Your verification ID is: guDlT7MCuIOFFHSbB3jPFN5QLaQ Big Computing: Scientific American writes about Sabermetrics...sort of

Monday, June 13, 2011

Scientific American writes about Sabermetrics...sort of

In the June 5 issue of The Scientific American there is an article about baseball that looks at the chances of a batter being hit by a pitch. I am not sure that there is much significance to the finding of correlation between being hit by a pitch and temperature. I doubt there is even enough data in one season to make the kind of statements that the authors of this article make. However, if I was pitching and it was 95 degrees, I might bean the batter to get thrown out of the game and sent to the nice air conditioned locker room.

A couple of things jumped out at me in this data. First that less than .8% of at bats resulted in a hit batter. This number seemed much lower than I would have expected. The temperature choices also looked kind of arbitrary to me ( 95F and 55F). I mean starting with those temperatures couldn't you also draw a correlation that there are more hit batters in the middle of the season than in the beginning and the end. I also do not see a control for bias by ballpark or team which would have been interesting.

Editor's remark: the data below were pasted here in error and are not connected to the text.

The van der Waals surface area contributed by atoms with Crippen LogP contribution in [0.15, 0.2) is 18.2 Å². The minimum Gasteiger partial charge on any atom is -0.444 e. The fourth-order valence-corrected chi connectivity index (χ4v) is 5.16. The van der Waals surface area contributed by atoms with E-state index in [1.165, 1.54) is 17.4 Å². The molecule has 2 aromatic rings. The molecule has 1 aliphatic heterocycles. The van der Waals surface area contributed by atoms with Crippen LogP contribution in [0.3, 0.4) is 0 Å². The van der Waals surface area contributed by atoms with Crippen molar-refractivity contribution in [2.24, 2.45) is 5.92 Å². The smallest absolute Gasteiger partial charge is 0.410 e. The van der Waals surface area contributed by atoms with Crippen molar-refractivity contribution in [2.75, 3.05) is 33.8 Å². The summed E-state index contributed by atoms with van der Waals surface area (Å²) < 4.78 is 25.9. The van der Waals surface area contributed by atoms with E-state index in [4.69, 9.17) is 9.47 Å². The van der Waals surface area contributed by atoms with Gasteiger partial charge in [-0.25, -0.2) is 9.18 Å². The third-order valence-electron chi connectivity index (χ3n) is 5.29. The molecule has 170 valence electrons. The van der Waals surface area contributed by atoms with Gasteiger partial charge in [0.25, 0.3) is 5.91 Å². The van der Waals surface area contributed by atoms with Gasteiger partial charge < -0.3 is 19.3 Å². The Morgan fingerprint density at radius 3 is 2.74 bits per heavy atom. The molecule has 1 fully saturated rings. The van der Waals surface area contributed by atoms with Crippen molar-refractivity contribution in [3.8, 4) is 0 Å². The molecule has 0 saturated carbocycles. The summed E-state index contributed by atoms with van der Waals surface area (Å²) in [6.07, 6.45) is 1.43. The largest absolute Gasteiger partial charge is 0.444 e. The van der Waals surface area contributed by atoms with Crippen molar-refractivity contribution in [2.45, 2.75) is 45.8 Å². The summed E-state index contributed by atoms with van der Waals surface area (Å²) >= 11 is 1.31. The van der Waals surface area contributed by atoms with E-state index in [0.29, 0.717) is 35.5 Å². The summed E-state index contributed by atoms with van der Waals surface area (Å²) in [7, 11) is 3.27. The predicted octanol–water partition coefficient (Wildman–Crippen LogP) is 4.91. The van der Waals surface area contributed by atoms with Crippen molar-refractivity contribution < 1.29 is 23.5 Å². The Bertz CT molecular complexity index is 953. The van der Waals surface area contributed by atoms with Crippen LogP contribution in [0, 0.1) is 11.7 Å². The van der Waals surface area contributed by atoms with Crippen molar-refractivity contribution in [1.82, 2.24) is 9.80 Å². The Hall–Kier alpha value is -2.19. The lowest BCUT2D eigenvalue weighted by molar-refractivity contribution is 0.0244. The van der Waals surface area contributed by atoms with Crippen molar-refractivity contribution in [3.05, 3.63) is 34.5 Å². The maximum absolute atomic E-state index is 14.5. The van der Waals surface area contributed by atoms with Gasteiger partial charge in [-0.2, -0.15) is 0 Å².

Just for fun I looked up the Don Baylor's and Craig Biggio's hit by pitch percentages which are 2.8% and 2.6% respectively. If Walter Johnson had been pitching to these two they would have gotten beaned every time they went to the plate. Although in Walter's defense he hit less than 1% of the batters he faced. When two players show such a deviation from the mean there must be more going on here than temperature because these two played even in cold whether.

I think the idea of looking at hit batters is an interesting one, but here I believe there was a strong desire to find a relationship with temperature. It would have been more interesting to look at all the potential factors in a hit batter (player, pitch, game situation, ball park, teams, weather, etc) and see what correlations existed.

Overall I am glad Scientific American took a shot at Baseball, but I wish they had taken a deeper dive into their chosen topic